For the price of a song: How pitch category learning comes at a cost to absolute frequency representations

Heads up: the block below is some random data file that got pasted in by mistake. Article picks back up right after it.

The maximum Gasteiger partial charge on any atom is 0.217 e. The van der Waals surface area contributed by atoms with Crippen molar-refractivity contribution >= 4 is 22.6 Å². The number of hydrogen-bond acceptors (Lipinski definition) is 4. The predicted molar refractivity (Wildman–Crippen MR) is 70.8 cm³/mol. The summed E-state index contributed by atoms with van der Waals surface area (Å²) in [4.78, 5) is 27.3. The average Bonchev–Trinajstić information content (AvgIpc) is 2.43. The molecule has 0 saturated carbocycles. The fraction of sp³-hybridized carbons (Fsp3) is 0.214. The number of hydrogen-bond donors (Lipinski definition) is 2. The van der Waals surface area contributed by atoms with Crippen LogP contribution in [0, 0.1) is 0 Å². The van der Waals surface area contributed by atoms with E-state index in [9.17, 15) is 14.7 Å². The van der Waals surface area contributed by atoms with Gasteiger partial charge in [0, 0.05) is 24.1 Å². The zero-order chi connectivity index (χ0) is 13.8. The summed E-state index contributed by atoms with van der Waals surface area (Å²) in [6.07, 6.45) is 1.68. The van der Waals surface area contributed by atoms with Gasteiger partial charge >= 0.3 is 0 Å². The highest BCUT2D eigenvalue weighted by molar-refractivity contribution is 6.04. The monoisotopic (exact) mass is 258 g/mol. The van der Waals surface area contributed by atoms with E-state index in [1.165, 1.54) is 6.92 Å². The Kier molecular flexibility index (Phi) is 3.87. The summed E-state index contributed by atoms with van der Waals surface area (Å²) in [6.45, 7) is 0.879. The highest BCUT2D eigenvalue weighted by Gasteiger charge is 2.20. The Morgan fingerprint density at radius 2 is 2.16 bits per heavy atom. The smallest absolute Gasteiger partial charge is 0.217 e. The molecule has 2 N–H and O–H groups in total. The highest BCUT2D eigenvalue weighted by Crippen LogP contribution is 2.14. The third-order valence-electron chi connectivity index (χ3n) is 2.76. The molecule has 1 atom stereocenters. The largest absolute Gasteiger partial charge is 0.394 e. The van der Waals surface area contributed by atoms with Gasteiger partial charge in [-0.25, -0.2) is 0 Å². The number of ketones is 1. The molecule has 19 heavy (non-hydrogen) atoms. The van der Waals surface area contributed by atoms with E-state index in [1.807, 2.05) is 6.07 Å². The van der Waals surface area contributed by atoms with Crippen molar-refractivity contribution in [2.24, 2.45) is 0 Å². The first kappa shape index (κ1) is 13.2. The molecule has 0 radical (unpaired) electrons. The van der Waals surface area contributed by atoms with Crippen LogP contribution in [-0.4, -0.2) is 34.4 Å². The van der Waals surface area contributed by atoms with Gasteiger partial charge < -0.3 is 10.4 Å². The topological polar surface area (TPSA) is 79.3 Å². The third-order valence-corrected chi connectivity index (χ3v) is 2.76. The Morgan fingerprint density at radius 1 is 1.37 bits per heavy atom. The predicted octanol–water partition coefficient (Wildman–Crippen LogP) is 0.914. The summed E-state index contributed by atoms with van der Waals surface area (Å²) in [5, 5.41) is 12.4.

Appreciating music is cognitively demanding: listeners must learn to divide a continuous space of sound into culturally defined, discrete categories, and maintain a high degree of accuracy in their representations of those sounds. Here, we present a formal analysis of pitch category learning that reveals the trade-offs associated with learning the relative pitch categories that make music possible. Consistent with this, an empirical study reveals how under normal circumstances, people’s ability to represent absolute frequency information is lost as a consequence of the learning processes that facilitate relative pitch acquisition, a finding which may help explain the rarity of absolute pitch among the general population. Understanding the contradictory computational demands of conceptual and perceptual learning can inform the design of musical training and may offer insight into the development of phonological categories in language.

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